How do you charge your mobile phone when there’s no electricity grid? A hand cranked dynamo may be the simplest, and most cost-efficient, answer.
Solio’s product is definitely at the high-end of the spectrum and retails for around $100, which may be a bit steep for a rural citizen. Suntrica’s product range is a bit different both in regards to price and product range, and they will soon publicize more information about the products. We’ll return with a new report on Suntrica then.
On a related note: if you have soldering skills and a DIY mindset, you can even make your own solar charger.
Solar chargers can be used collectively in a village – shared between a group of people. So can hand-cranked chargers, of course. And they do retail for quite a bit less than many of their solar peers. VNL-er Nikhil Swadia has done some research on what’s available.
The Chinese manufacturer Wenzhou Kaishi Electric offers a couple of different hand-cranked phone chargers. Cranking at 150 rpm/for 1 min provides enough power for 8 minutes of talk time. The chargers come with plugs for charging most common brands of mobile phones. It costs $1.8 in large quantities, most likely translating to a retail price point of around $10.
Clearly, there are many options for a villager to charge a mobile phone. And these portable chargers – both solar and hand-cranked – are quite convenient for anyone outside the range of the electricity grid.
As solar power technology matures further, and as adoption of mobile communication in rural communities increases, the field of portable chargers will evolve quickly. We’re tracking the development right here on the blog.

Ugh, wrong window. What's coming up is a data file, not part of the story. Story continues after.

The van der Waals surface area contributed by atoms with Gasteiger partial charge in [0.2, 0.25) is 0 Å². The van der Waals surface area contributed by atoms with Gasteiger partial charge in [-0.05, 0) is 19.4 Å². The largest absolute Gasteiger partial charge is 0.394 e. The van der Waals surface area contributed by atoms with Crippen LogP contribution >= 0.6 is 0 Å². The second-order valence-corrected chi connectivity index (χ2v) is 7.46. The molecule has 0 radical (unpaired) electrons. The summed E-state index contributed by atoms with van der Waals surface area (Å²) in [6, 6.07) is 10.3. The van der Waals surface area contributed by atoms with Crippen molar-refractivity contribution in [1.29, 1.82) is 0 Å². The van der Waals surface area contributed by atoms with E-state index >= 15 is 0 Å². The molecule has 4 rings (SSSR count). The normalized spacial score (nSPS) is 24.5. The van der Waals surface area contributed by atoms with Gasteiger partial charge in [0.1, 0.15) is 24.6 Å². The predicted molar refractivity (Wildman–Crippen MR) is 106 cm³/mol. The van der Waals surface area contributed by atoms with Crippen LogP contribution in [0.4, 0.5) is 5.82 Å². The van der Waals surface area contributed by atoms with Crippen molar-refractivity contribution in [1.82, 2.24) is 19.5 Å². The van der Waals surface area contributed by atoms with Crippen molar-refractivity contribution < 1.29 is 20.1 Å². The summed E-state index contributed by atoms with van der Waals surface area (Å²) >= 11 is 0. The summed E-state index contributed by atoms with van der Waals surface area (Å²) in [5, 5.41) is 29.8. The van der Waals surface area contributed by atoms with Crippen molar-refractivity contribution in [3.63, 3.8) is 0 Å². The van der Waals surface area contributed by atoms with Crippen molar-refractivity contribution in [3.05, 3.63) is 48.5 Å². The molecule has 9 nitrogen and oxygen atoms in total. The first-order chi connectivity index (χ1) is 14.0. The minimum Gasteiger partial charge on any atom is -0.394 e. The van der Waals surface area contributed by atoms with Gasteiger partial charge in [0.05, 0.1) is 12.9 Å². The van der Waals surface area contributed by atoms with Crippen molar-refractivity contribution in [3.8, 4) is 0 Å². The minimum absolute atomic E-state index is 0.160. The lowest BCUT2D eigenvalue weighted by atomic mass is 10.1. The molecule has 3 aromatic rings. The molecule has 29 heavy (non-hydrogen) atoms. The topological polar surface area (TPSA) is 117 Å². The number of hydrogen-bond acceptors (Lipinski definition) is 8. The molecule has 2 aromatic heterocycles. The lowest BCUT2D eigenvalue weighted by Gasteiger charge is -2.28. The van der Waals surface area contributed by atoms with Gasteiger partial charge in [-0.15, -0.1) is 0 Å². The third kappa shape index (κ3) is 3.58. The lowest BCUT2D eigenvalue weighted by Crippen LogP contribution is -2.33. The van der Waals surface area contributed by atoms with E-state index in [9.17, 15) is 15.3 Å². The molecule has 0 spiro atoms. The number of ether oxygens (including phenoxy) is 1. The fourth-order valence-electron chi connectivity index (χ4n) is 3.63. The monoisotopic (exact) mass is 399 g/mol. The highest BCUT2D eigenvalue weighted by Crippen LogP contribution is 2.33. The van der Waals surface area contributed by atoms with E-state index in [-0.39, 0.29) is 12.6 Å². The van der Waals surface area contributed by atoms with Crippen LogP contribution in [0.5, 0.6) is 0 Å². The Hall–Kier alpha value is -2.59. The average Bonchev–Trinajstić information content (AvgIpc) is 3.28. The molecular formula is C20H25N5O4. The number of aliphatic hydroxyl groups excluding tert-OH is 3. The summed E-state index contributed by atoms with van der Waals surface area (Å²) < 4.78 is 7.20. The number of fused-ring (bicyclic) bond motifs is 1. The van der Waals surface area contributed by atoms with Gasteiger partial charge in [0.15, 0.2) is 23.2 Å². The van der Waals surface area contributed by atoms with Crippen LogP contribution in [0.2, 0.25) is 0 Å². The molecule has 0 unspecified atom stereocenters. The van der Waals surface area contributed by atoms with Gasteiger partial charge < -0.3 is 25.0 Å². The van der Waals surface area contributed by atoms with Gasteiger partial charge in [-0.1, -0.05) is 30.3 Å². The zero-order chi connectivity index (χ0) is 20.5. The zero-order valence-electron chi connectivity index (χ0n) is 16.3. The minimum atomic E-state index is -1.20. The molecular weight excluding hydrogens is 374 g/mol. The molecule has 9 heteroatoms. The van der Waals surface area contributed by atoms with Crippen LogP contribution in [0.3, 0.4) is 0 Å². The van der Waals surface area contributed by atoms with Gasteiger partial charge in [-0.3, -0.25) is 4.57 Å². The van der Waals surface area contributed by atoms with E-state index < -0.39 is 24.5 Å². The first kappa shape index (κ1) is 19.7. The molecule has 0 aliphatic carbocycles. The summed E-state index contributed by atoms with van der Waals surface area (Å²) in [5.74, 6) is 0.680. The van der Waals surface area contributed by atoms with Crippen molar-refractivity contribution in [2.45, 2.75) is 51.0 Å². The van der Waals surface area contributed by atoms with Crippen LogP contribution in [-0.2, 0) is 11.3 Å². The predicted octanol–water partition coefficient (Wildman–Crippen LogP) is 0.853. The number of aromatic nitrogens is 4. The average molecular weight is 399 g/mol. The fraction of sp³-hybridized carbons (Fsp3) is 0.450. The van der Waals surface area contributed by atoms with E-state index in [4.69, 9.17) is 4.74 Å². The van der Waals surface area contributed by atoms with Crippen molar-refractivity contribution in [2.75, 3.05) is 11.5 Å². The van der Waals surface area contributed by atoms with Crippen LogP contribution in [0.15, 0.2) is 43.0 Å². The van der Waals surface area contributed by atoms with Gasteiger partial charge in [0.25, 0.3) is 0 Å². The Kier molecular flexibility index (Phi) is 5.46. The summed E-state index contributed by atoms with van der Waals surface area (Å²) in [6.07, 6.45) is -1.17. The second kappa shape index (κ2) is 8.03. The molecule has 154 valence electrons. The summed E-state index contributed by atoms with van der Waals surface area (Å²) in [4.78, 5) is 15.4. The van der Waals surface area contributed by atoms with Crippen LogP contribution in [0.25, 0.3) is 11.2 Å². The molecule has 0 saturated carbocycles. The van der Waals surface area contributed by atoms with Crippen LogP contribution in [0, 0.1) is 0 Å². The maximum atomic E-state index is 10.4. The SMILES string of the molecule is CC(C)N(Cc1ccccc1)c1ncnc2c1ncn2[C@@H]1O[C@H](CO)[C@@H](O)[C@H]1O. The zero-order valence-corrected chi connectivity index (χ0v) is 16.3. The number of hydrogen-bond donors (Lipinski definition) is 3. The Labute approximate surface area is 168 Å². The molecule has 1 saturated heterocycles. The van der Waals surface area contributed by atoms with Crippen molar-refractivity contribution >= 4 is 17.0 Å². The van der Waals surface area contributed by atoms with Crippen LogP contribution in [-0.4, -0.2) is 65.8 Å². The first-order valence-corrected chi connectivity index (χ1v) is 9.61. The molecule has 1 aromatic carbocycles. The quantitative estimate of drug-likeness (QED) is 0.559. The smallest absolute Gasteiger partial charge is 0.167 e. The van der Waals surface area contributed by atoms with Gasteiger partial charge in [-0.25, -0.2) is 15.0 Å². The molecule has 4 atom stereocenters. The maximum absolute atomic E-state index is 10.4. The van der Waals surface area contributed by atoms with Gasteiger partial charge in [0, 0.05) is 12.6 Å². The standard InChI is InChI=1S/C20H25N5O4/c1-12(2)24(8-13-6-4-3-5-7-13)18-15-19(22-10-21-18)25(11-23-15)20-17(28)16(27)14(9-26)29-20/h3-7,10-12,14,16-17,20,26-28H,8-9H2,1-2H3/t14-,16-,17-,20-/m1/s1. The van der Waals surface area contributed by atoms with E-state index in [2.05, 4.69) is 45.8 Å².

In the past year, oil prices have risen more than 100% and are currently at $140.73. According to most of the energy experts the situation is only going to get worse.
The price of oil is predicted to go as high as US$200/barrel in the next 12-18 months.
Our earlier findings have indicated that power and fuel constitute the biggest chunk of operating costs for mobile operators – The power and fuel challenge.
Soaring energy prices and falling ARPU put mobile network operators in a difficult position. It’s definitely the right time for mobile network operators to start looking at renewable energy sources as an option to run their networks and reduce their operating expenditure.
There has been some recent buzz around the rural opportunity. And about the need for sustainable energy sources.
Everyone wants to get connected. Mobile operators want to reach new growth markets. And oil is, after all, going extinct.
On the 24th of June, The Economic Times wrote that:
“The government is considering a proposal by which companies using solar or biogas power for running the rural telecom infrastructure would be subsidised.”
India’s Department of Telecom (DoT) has, according to Economic Times, around Rs 15,000 crore of unutilised money under the USOF (Universal Services Obligation Fund) scheme and is finding ways to spend it.
Unstrung Insider recently released the report “Mobile Networks Go Green: The Lean Base Station” which examines the opportunities for using sustainable energy sources to power radio sites in remote areas.
John Blau, research analyst at Unstrung, recently underlined the importance of new energy sources:
“The growth in mobile networks over the next few years will come from emerging markets. Of the more than 1.5 billion new subscribers from emerging markets by 2015, nearly two thirds live in remote parts of the world, where access to electric grids isn’t guaranteed.”
The most common way to reach areas where there’s no power grid is to deploy conventional base stations with diesel generators. And even in emerging market cities, the power grid is often so unreliable that diesel generators have to run several hours every day to keep the mobile network running.
Unstrung estimates that around 1 million new base stations will be needed to extend connectivity to rural areas in emerging markets.
The good news is spelled WorldGSM™ – VNL’s complete GSM system that helps mobile operators reach rural markets profitably.
We also have a new white paper in the works about the mobile energy crisis. It’s coming soon, and will explain mobile operator’s power woes further.
It will also provide ideas for how the mobile industry can move forward sustainably. Which is, actually, the only way forward.